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Are you a Customer Advocate … or Activist … or Evangelist?

I have often written about how important it is for customer advocates to “enjoy the journey” of helping their companies become more customer focused. That is because the work is never really done. You are never totally "customer-focused." You can only hope to be keeping up with the changes in the marketplace as quickly as or quicker than your competition.

This need to keep ourselves motivated as customer advocates was recently reinforced to me while talking to a group of folks. They were discouraged that their efforts had to be constantly reinforced, redoubled, and supported. They were really griping. It reminded me of what the legendary business guru, Zig Ziglar, once said “People often say that motivation doesn’t last. Well, neither does bathing – that’s why we recommend it daily.”

Think about this. If we stopped bathing, we could pick up anywhere from 15 minutes to an hour of productive time each day. Think of what you get done with that extra time? Then think about how you might feel, or worse yet, smell after a couple of days? This is a great analogy for how we think about “customer focus” in our companies. If we stopped trying to make our companies more customer focused, we might pick up some more time in the short run, but the long term impacts would be really stinky. As a matter of fact, companies can’t survive for very long without being customer focused at some level and that’s why the companies that are the best at being customer focused outperform their competitors.   

This got me thinking that the name “Customer Advocate” is perhaps a little too tame for what we really need to become. Perhaps we should call ourselves “Activists.” This conjures up visions of those who take to the street in protest, holding up signs, doing sit-ins until our companies “get it” and improve their customer focus. Or maybe, we should consider ourselves “Evangelists.” You know, on a crusade to change the minds of people and spread the good news to all who will listen.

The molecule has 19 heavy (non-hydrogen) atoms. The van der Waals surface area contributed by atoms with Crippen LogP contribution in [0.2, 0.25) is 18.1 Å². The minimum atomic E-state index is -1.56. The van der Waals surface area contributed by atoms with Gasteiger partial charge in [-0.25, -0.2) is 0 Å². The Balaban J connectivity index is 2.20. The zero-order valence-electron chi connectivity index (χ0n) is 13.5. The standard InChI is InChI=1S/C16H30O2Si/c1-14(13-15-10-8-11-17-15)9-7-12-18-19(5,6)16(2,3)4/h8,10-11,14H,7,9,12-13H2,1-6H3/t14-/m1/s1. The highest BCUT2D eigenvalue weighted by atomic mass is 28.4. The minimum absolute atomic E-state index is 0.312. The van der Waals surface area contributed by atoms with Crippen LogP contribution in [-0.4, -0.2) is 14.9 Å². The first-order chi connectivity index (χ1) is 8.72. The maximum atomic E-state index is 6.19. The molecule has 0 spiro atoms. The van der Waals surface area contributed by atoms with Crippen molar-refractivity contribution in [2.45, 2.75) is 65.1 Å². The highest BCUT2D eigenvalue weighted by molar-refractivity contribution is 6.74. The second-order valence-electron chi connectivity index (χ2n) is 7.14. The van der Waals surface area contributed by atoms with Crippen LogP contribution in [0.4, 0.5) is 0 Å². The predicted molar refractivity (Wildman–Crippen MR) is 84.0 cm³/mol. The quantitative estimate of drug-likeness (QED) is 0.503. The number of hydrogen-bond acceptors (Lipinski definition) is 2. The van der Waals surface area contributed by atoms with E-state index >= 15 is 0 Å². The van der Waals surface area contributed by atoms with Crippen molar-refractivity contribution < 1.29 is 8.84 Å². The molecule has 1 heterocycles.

I offer these thoughts only slightly in jest. The reality is that if you are going to make your companies more customer focused, you will have to be part advocate, part activist, and part evangelist. You must never relent or let your organization become complacent, or think for a minute that your company can succeed or thrive while devaluing the customer. You have to tell the story to everyone in the company, in all departments and at all levels. Many will not “get it” and some others will even work against you. You have to be unreasonable and hard-nosed but also be a counselor and psychologist.

Returning to Mr. Ziglar, in order for us to fulfill our mission as customer advocates, we really do need to insist on a new standards for customer-focused hygiene in our companies by making it not something extra to do, but by making it part of our everyday routine.

Originally posted in Customer Connection March 18, 2009.

About the Author

Steve Walker

Steve Walker

As the third generation of Walkers to lead the privately-held research and consulting firm, Steve is focused on creating shareholder value for Walker’s clients through customer intelligence and customer strategies. Steve was named president of Walker in 1994 and added the CEO title in 1996. Then, in 2006, Steve was named chairman of the board.

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